Boxer shorts with glow-in-the-dark-skeletons did not make it onto Camp Arazim's official "what to bring to camp" list.
Still, without Jason Goodman's array of wacky underthings, camp wouldn't be the same. The longtime camper and counselor was once part of a "boxer crew" that wore the duds to breakfast. When he wasn't wearing them, he was putting them on his head to entertain his young troops.
"It was a bonding experience," says Goodman, now 24.
He and other Bay Area camp mavens suggest that campers pack not only for comfort and convenience, but also for bonding potential. Once that trunk is locked or duffel bag tied, you are what you have packed, they say. There's no going back to civilization for that extra towel or pair of jalapeño-pepper-motif boxers.
A perfectly packed camp bag should include not only the practical items suggested on every camp's "to bring" list (along with certain practical items that veteran campers could suggest), but also tools to help broach the sometimes scary transition from stranger to bunk-mate.
This summer Jenny Yelin, 13, will be heading off to Camp Swig for the fifth time. The San Francisco Day School student advises kids to "bring clothes you're willing to share and trade with everyone in your cabin, and makeup you're willing to share and trade."
Last year, plastic "jellies" shoes and baby T-shirts were the favored female garb at Swig, according to Yelin. This summer, she's predicting the new high-heeled version of the see-through shoe will be popular.
For first-timers prone to homesickness, Yelin suggests bringing "something that will make you feel at home, like a picture of your pet."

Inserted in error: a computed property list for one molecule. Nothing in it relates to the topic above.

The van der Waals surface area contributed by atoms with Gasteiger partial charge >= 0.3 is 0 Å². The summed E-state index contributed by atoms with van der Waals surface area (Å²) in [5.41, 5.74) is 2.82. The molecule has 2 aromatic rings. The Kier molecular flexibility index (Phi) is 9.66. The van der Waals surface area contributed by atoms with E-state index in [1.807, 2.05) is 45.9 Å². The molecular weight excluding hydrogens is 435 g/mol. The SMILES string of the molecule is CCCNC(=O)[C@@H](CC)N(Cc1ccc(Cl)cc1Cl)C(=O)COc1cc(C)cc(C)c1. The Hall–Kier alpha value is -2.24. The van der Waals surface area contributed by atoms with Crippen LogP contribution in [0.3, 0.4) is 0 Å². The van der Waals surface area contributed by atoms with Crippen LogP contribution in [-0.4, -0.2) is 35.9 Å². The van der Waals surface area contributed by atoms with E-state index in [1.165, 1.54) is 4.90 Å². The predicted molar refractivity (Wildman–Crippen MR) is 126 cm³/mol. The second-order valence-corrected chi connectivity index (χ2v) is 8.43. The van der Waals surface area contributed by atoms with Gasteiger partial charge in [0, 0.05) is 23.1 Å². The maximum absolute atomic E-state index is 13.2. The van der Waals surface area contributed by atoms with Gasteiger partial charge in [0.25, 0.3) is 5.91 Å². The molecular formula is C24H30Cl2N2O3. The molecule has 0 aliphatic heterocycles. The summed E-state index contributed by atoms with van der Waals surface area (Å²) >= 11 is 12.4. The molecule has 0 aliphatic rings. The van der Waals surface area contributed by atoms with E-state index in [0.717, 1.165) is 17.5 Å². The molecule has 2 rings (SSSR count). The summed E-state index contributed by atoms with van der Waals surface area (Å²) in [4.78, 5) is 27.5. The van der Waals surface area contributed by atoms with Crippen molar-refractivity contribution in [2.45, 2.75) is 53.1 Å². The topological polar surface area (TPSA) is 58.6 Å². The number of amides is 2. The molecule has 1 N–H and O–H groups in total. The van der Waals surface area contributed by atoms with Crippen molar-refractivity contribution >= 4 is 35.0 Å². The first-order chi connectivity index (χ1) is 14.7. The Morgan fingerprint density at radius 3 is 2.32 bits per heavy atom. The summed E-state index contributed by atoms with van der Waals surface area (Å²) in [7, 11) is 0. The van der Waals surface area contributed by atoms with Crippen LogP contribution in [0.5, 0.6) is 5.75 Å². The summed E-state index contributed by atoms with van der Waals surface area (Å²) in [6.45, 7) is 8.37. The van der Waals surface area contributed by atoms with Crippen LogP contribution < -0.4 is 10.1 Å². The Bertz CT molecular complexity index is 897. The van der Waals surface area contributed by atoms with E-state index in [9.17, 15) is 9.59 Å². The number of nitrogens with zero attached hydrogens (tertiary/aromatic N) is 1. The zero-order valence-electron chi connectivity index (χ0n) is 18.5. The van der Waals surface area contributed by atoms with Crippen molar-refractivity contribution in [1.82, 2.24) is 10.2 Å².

Her advice reflects that of Camp Swig's associate director, Eric Kleinman, who says, "Personal items make camp home."
For Kleinman, packing is part of the camp experience.
"I've been packing since I was 7. That means I've been packing for camp for 25 years. And I haven't gotten it right yet," he jokes.
This professional camper waxes nostalgic about his childhood in Brooklyn, when his mother would begin packing her sons' bags weeks before summer camp began.
"There would be two trunks on the Ping-Pong table in the basement. Soap, tissues — everything was organized. It was a science. There was everything you could think of. She should have written a book," says Kleinman.
Some of his mother's favorite tips? Bring an extra pair of shoelaces, a deck of cards, a soap dish, a toothbrush holder. Pack more than you think you need when it comes to stamps, postcards and towels.
As for the old question of "to trunk or not to trunk?" Kleinman doesn't equivocate. "I hate trunks. They're heavy and bulky and you always lose the key. Duffel bags are just as big."
Other practical suggestions from those in the know include packing a razor and shaving cream (for girls who want to shave their legs), Band-Aids and mouthwash. Some campers suggest bringing pale pastel clothes that are appropriate for Shabbat — when white is generally required at Jewish camps — because pastels don't show stains as readily as white.
Phyllis Mintzer, registrar for Camp Tawonga, frequently answers parents' last-minute packing questions. The answer she finds herself giving most often is "no."
No, campers should not pack food, which attracts pests and — in the case of sweets — can make kids hyper. No to boom-boxes and Walkmen, which are ready-made invitations to thieves; no to Nintendo.
"You need to be involved in what's going on at camp," says Mintzer, "not off by yourself pushing a button."
And getting involved in what's going on at camp means entertaining yourself the old-fashioned way — playing a game of go fish, swapping clothes with your bunkmates or just wearing a hat made of jalapeño boxers.